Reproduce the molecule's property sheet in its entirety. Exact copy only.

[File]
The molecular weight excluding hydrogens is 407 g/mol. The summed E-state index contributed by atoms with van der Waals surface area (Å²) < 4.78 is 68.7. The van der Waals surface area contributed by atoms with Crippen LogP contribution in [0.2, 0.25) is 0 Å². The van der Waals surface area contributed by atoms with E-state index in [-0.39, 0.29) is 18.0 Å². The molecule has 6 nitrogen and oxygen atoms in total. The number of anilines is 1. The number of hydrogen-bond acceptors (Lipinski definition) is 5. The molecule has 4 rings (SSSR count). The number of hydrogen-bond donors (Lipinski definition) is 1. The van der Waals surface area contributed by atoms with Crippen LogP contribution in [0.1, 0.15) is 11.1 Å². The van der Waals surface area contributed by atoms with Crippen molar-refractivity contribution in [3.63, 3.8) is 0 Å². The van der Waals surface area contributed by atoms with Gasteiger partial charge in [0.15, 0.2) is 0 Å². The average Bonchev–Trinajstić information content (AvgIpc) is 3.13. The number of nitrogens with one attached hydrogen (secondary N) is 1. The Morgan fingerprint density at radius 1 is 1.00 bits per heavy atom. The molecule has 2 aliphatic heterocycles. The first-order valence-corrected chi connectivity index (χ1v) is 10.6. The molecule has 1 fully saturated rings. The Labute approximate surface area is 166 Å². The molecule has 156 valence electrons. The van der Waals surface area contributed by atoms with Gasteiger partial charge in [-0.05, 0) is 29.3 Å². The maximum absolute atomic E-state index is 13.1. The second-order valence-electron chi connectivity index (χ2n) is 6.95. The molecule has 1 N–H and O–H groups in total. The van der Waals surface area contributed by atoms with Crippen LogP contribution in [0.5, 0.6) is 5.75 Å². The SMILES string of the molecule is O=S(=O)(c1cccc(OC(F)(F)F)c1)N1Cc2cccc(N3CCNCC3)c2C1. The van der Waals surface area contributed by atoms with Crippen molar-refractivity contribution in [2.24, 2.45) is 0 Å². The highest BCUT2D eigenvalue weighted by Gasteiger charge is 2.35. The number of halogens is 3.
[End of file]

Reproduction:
The molecular weight excluding hydrogens is 407 g/mol. The summed E-state index contributed by atoms with van der Waals surface area (Å²) < 4.78 is 68.7. The van der Waals surface area contributed by atoms with Crippen LogP contribution in [0.2, 0.25) is 0 Å². The van der Waals surface area contributed by atoms with E-state index in [-0.39, 0.29) is 18.0 Å². The molecule has 6 nitrogen and oxygen atoms in total. The number of anilines is 1. The number of hydrogen-bond acceptors (Lipinski definition) is 5. The molecule has 4 rings (SSSR count). The number of hydrogen-bond donors (Lipinski definition) is 1. The van der Waals surface area contributed by atoms with Crippen LogP contribution in [0.1, 0.15) is 11.1 Å². The van der Waals surface area contributed by atoms with Crippen molar-refractivity contribution in [3.63, 3.8) is 0 Å². The van der Waals surface area contributed by atoms with Gasteiger partial charge in [0.15, 0.2) is 0 Å². The average Bonchev–Trinajstić information content (AvgIpc) is 3.13. The number of nitrogens with one attached hydrogen (secondary N) is 1. The Morgan fingerprint density at radius 1 is 1.00 bits per heavy atom. The molecule has 2 aliphatic heterocycles. The first-order valence-corrected chi connectivity index (χ1v) is 10.6. The molecule has 1 fully saturated rings. The Labute approximate surface area is 166 Å². The molecule has 156 valence electrons. The van der Waals surface area contributed by atoms with Gasteiger partial charge in [-0.05, 0) is 29.3 Å². The maximum absolute atomic E-state index is 13.1. The second-order valence-electron chi connectivity index (χ2n) is 6.95. The molecule has 1 N–H and O–H groups in total. The van der Waals surface area contributed by atoms with Crippen LogP contribution in [0.5, 0.6) is 5.75 Å². The SMILES string of the molecule is O=S(=O)(c1cccc(OC(F)(F)F)c1)N1Cc2cccc(N3CCNCC3)c2C1. The van der Waals surface area contributed by atoms with Crippen molar-refractivity contribution in [2.24, 2.45) is 0 Å². The highest BCUT2D eigenvalue weighted by Gasteiger charge is 2.35. The number of halogens is 3.